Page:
Date: 26–27 June 2014
Venue: Copthorne King’s Hotel
Organised by: RSIS Centre for NTS Studies and the International Committee of the Red Cross (ICRC)
By invitation only
|While effective law enforcement is crucial in combating human trafficking, ensuring that victims of trafficking in persons receive the necessary protection and care is also imperative.
Trafficking in Persons is a global phenomenon but its exact scale is difficult to quantify. TIP estimates range from the International Organization for Migration’s 800,000 people to the United States TIP Report’s 27 million people who were subjected to this crime in the last year alone. At the regional level, the Asia-Pacific has also been recognised “as a significant source of trafficking in persons”, due inter alia to high levels of irregular migration, its porous land borders and disparities in economic, employment and education opportunities.
Various states in the Asia-Pacific have taken a range of measures to provide appropriate protection and care to victims of trafficking in persons. A number of national and international organisations are also engaged in such efforts with the respective authorities. Although there are various regional instruments in the Asia-Pacific, such as the ASEAN Declaration on Transnational Crime, most are not legally binding and their operationalisation has been slow with many states often failing to live up to their obligations. Track II institutions are also developing policy recommendations to governments on issues related to trafficking in persons, including aspects concerning the protection and care of victims. At the same time, it is important to continue to constantly develop an understanding of the humanitarian/protection-related problems of trafficking in persons, in order to be able to respond in a more effective manner, where responses are holistic, promote human security and migrant rights.
Against this background, the RSIS Centre for NTS Studies is co-organising a Consultative Roundtable with the International Committee of the Red Cross (ICRC). The roundtable aims to support/enhance the current regional efforts against trafficking in persons with a particular focuson the protection of the victims of trafficking. More specifically, the Roundtable aims to:
- enhance the collective understanding amongst the participants of the current issues related to the protection of victims of trafficking in persons in the region;
- share country experiences, approaches, lessons learned and best practices in response to the protection needs of victims;
- develop a better understanding of the roles of the various actors involved including governments, civil society organisations and international organisations among others;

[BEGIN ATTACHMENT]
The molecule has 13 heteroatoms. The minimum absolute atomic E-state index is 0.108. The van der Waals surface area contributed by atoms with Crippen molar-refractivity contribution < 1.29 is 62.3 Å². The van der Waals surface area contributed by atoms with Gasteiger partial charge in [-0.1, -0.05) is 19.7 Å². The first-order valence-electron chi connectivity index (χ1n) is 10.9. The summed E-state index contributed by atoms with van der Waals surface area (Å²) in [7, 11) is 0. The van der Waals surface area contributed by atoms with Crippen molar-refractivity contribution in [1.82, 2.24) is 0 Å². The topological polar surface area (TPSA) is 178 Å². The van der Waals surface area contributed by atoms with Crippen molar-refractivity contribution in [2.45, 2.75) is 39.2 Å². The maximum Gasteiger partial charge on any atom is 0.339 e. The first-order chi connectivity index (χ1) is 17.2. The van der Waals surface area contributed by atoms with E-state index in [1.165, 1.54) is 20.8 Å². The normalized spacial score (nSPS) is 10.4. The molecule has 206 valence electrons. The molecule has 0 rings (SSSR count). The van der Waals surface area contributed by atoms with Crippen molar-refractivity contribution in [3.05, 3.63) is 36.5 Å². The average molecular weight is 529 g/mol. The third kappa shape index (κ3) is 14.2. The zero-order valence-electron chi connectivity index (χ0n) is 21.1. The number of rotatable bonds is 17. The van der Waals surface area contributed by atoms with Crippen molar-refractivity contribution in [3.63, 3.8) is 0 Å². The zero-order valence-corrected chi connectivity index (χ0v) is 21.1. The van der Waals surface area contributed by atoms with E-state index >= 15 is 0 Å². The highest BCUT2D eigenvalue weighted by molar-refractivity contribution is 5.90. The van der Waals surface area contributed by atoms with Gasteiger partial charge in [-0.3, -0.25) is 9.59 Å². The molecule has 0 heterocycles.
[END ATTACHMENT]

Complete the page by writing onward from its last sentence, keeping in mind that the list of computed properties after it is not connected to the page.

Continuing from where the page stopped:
- identify unmet needs in relation to the protection of victims and discuss possible responses;
- contribute to the regional thinking that will in turn influence national and/or regional policies with a focus on protection of victims of trafficking in persons.
Ideally, the Roundtable should be “solution-oriented” and will result in concrete ideas that can help practitioners and policymakers in the field of the protection of victims of trafficking. The roundtable will cover the following themes: the regional frameworks on the protection of victims of trafficking (the Bali Process, ASEAN and the OECD); the identification of victims of trafficking in Southeast Asia (smuggling and trafficking, problems and challenges, good practices); improving the response to the protection needs of victims of trafficking (persons trafficked for sexual exploitation and forced labour, trafficking of children); durable solutions for victims of trafficking (challenges to repatriation and reintegration, solutions beyond repatriation) and; improving the response to the specific needs of victims of trafficking (best practices from Tier 1 countries). The roundtable also includes breakout sessions to facilitate the creation of a “check list” of the needs/responses/best practices concerning the identification and protection of victims of trafficking. These practices may then be considered by Government when developing victim protection strategies, as well as by other stakeholders. The roundtable also aims to have a way forward session on methods on carrying out the evaluation of protection policies and ensuring the transferability and replicability of best practices.
The Roundtable brings together experts, academics, practitioners and governments representatives involved in the protection of victims of trafficking.